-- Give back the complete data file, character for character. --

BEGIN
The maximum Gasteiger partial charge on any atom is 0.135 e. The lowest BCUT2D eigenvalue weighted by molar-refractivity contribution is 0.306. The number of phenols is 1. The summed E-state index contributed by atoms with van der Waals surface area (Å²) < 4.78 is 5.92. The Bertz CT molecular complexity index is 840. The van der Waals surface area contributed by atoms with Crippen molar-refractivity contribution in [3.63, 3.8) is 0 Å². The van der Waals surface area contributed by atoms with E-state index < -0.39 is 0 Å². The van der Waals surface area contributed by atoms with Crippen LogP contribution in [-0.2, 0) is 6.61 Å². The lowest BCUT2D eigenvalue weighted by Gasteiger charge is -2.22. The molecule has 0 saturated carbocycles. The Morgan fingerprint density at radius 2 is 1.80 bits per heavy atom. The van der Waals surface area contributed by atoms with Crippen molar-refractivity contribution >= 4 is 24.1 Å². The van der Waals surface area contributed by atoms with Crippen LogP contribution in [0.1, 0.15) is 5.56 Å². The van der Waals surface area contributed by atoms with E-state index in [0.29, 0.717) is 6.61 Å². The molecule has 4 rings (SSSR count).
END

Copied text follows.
The maximum Gasteiger partial charge on any atom is 0.135 e. The lowest BCUT2D eigenvalue weighted by molar-refractivity contribution is 0.306. The number of phenols is 1. The summed E-state index contributed by atoms with van der Waals surface area (Å²) < 4.78 is 5.92. The Bertz CT molecular complexity index is 840. The van der Waals surface area contributed by atoms with Crippen molar-refractivity contribution in [3.63, 3.8) is 0 Å². The van der Waals surface area contributed by atoms with E-state index < -0.39 is 0 Å². The van der Waals surface area contributed by atoms with Crippen LogP contribution in [-0.2, 0) is 6.61 Å². The lowest BCUT2D eigenvalue weighted by Gasteiger charge is -2.22. The molecule has 0 saturated carbocycles. The Morgan fingerprint density at radius 2 is 1.80 bits per heavy atom. The van der Waals surface area contributed by atoms with Crippen molar-refractivity contribution >= 4 is 24.1 Å². The van der Waals surface area contributed by atoms with Crippen LogP contribution in [0.1, 0.15) is 5.56 Å². The van der Waals surface area contributed by atoms with E-state index in [0.29, 0.717) is 6.61 Å². The molecule has 4 rings (SSSR count).